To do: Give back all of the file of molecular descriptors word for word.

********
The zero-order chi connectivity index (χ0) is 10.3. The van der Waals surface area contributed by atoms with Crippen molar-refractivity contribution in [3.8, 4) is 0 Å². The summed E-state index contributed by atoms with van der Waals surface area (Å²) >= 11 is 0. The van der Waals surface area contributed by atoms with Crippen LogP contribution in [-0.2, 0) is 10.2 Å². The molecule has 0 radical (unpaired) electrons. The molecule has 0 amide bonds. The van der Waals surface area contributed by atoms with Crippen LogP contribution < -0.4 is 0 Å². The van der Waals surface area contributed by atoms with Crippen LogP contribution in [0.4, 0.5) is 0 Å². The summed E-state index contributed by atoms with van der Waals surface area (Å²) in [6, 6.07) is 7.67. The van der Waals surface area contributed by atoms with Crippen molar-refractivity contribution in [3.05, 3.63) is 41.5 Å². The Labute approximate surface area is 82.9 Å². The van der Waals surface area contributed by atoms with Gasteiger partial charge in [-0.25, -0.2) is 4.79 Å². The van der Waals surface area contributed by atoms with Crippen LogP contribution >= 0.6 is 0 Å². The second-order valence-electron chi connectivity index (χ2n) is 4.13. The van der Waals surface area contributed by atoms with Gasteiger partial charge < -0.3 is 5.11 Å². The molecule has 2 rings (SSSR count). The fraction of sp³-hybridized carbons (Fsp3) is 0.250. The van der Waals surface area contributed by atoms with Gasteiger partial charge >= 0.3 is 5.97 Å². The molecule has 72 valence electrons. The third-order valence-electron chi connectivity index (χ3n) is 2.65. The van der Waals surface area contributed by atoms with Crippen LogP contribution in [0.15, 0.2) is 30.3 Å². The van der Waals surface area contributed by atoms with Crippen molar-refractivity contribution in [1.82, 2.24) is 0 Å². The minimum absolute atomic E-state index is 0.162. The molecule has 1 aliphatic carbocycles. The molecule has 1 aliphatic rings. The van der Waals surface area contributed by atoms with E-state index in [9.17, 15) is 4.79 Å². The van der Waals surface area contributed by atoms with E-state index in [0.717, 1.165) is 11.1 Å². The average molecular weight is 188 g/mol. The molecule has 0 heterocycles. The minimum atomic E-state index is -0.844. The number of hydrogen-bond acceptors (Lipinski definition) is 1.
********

The zero-order chi connectivity index (χ0) is 10.3. The van der Waals surface area contributed by atoms with Crippen molar-refractivity contribution in [3.8, 4) is 0 Å². The summed E-state index contributed by atoms with van der Waals surface area (Å²) >= 11 is 0. The van der Waals surface area contributed by atoms with Crippen LogP contribution in [-0.2, 0) is 10.2 Å². The molecule has 0 radical (unpaired) electrons. The molecule has 0 amide bonds. The van der Waals surface area contributed by atoms with Crippen LogP contribution < -0.4 is 0 Å². The van der Waals surface area contributed by atoms with Crippen LogP contribution in [0.4, 0.5) is 0 Å². The summed E-state index contributed by atoms with van der Waals surface area (Å²) in [6, 6.07) is 7.67. The van der Waals surface area contributed by atoms with Crippen molar-refractivity contribution in [3.05, 3.63) is 41.5 Å². The Labute approximate surface area is 82.9 Å². The van der Waals surface area contributed by atoms with Gasteiger partial charge in [-0.25, -0.2) is 4.79 Å². The van der Waals surface area contributed by atoms with Crippen LogP contribution >= 0.6 is 0 Å². The second-order valence-electron chi connectivity index (χ2n) is 4.13. The van der Waals surface area contributed by atoms with Gasteiger partial charge < -0.3 is 5.11 Å². The molecule has 2 rings (SSSR count). The fraction of sp³-hybridized carbons (Fsp3) is 0.250. The van der Waals surface area contributed by atoms with Gasteiger partial charge >= 0.3 is 5.97 Å². The molecule has 72 valence electrons. The third-order valence-electron chi connectivity index (χ3n) is 2.65. The van der Waals surface area contributed by atoms with Crippen LogP contribution in [0.15, 0.2) is 30.3 Å². The van der Waals surface area contributed by atoms with Crippen molar-refractivity contribution in [1.82, 2.24) is 0 Å². The minimum absolute atomic E-state index is 0.162. The molecule has 1 aliphatic carbocycles. The molecule has 1 aliphatic rings. The van der Waals surface area contributed by atoms with E-state index in [9.17, 15) is 4.79 Å². The van der Waals surface area contributed by atoms with E-state index in [0.717, 1.165) is 11.1 Å². The average molecular weight is 188 g/mol. The molecule has 0 heterocycles. The minimum atomic E-state index is -0.844. The number of hydrogen-bond acceptors (Lipinski definition) is 1.